A few days ago President Trump decided to make two standard attendees of the National Security Council Principals Committee – The Director of National Intelligence (DNA) and the Chairman of the Joint Chiefs of Staff (CJCS) – into “as needed” attendees. At the same time he established his Chief Strategist – a wholly political position – a member of the Principals Committee. This had caused a great deal of consternation, and rightly so, as the National Security Council is a place for identifying and creating strategy to address the critical threats to our national security worldwide. The DNI and CJCS are uniquely placed to provide insight into both identification of and response to key national security concerns, and their input should be weighted heavily within the Principals Committee. But more concerning that the removal of the DNI and the CJCS is the addition of the Chief Strategist. Such a position is not specifically disallowed by 50 U.S. Code § 3021, but it is certainly not mentioned. A national security meeting is simply not the place for a political strategist. Identification of national security threats should be predicated solely on evidence and responses should be based solely on the assessed risk on inaction and our capabilities to respond. A political agenda should not inform these decisions.
President Trump has made it clear already that he is unwilling to hear differing opinions. He continues to rebuff the expertise of his own Secretary of Defense regarding the legality of torture, does not consult key cabinet members before drafting executive orders if he believes they may push back, and dismisses those who do push back. The message here is clear enough; he is not interested in having people who might tell him things he does not want to hear, and he intends to allow political objectives to inform assessments fo security risks instead of the otehr way around.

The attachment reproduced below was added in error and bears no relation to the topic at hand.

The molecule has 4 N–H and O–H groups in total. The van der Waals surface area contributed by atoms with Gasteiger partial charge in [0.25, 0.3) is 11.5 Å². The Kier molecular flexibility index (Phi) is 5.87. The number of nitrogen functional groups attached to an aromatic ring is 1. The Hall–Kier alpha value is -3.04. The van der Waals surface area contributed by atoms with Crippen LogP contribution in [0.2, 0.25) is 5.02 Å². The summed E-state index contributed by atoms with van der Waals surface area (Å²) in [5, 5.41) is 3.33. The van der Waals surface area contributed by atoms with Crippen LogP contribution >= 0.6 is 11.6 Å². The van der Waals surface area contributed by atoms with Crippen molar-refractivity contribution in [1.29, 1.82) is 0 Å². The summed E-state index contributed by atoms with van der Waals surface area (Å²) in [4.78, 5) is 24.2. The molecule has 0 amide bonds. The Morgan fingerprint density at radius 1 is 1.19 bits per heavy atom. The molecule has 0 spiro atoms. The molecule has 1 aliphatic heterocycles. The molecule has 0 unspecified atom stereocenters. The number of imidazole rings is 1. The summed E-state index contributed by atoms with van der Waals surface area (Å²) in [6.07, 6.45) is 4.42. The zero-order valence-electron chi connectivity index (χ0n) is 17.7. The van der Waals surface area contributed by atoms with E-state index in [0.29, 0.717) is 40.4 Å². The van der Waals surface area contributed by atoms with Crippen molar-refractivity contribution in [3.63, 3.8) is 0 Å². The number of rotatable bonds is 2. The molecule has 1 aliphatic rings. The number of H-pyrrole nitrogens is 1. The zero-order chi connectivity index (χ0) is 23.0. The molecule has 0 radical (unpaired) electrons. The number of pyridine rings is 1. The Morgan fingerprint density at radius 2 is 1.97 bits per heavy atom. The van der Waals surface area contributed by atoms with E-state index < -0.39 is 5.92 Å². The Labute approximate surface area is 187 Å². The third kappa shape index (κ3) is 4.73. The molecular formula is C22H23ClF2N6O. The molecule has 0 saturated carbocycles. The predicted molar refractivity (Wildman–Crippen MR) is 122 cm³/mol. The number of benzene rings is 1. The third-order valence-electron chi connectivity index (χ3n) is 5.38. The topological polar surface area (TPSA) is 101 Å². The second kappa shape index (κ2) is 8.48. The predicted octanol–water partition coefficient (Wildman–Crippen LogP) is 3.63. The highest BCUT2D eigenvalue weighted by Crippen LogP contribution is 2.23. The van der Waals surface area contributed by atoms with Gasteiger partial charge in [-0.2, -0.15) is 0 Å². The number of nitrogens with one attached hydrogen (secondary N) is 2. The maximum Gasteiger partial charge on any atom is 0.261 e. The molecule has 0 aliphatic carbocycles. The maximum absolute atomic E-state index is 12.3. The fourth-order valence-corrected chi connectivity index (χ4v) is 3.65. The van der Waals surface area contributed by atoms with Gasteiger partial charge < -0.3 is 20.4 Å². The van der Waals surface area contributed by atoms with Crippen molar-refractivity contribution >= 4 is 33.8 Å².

There are very real concerns in the world right now, and our nation’s leadership needs to have serious-minded people with specialized knowledge drafting our responses to these issues. We cannot refuse to acknowledge the Russian threat of cyber-attacks here in the US and in Europe or their continuing threats to the sovereignty of neighboring states, such as Ukraine and the Baltic states. We need a level-headed assessment of the potential threats from Iran, our ability to protect strategic interests of the US and allies in the South China Sea, and the strategic impact of unstable relations with long-time military partner Philippines. These are far from the only threats we face, but mishandling of Russia or China, and to a lesser extent Iran, have the greatest chance of drawing us into open war. We need stability in our support for allies and alliances to prevent threats in the Middle East, East Africa, and East Asia from gaining prominence.
Aside from issues particular to Stephen Bannon, having a political strategist in lieu of your chief intelligence and military advisors is a sure way to develop unsound policy. Political policy must be developed to support an independently developed strategy related to national security. Bannon cannot bring the insight on the current global security situation needed to develop a sound strategy. Instead, with Bannon advising Trump without the interference of those with actual knowledge, they can move forward with hopelessly misinformed, short-sighted, and globally destabilizing policies that will take us to the brink of was with the world’s major powers – possibly beyond.
But at least Mr. Trump will never have to hear “no.”